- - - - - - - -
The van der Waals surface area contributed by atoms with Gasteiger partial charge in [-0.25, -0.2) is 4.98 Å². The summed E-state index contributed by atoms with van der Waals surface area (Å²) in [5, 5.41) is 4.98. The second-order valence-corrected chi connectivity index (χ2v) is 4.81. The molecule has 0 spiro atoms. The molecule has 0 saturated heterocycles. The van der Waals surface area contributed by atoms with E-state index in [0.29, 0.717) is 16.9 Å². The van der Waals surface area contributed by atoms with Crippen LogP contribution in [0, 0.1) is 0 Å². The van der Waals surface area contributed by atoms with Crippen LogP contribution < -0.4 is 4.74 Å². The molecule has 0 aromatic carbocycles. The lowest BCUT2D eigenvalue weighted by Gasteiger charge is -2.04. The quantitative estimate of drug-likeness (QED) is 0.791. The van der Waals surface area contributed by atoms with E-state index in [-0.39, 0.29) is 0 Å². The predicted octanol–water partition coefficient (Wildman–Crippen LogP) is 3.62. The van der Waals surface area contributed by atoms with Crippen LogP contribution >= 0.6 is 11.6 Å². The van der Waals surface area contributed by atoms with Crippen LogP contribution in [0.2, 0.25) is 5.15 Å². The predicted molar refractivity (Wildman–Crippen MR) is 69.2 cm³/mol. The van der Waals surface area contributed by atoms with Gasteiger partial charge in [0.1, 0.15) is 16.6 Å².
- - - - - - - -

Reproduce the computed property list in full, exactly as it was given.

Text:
The van der Waals surface area contributed by atoms with Gasteiger partial charge in [-0.25, -0.2) is 4.98 Å². The summed E-state index contributed by atoms with van der Waals surface area (Å²) in [5, 5.41) is 4.98. The second-order valence-corrected chi connectivity index (χ2v) is 4.81. The molecule has 0 spiro atoms. The molecule has 0 saturated heterocycles. The van der Waals surface area contributed by atoms with E-state index in [0.29, 0.717) is 16.9 Å². The van der Waals surface area contributed by atoms with Crippen LogP contribution in [0, 0.1) is 0 Å². The van der Waals surface area contributed by atoms with Crippen LogP contribution < -0.4 is 4.74 Å². The molecule has 0 aromatic carbocycles. The lowest BCUT2D eigenvalue weighted by Gasteiger charge is -2.04. The quantitative estimate of drug-likeness (QED) is 0.791. The van der Waals surface area contributed by atoms with E-state index in [-0.39, 0.29) is 0 Å². The predicted octanol–water partition coefficient (Wildman–Crippen LogP) is 3.62. The van der Waals surface area contributed by atoms with Crippen LogP contribution >= 0.6 is 11.6 Å². The van der Waals surface area contributed by atoms with Crippen LogP contribution in [0.2, 0.25) is 5.15 Å². The predicted molar refractivity (Wildman–Crippen MR) is 69.2 cm³/mol. The van der Waals surface area contributed by atoms with Gasteiger partial charge in [0.1, 0.15) is 16.6 Å².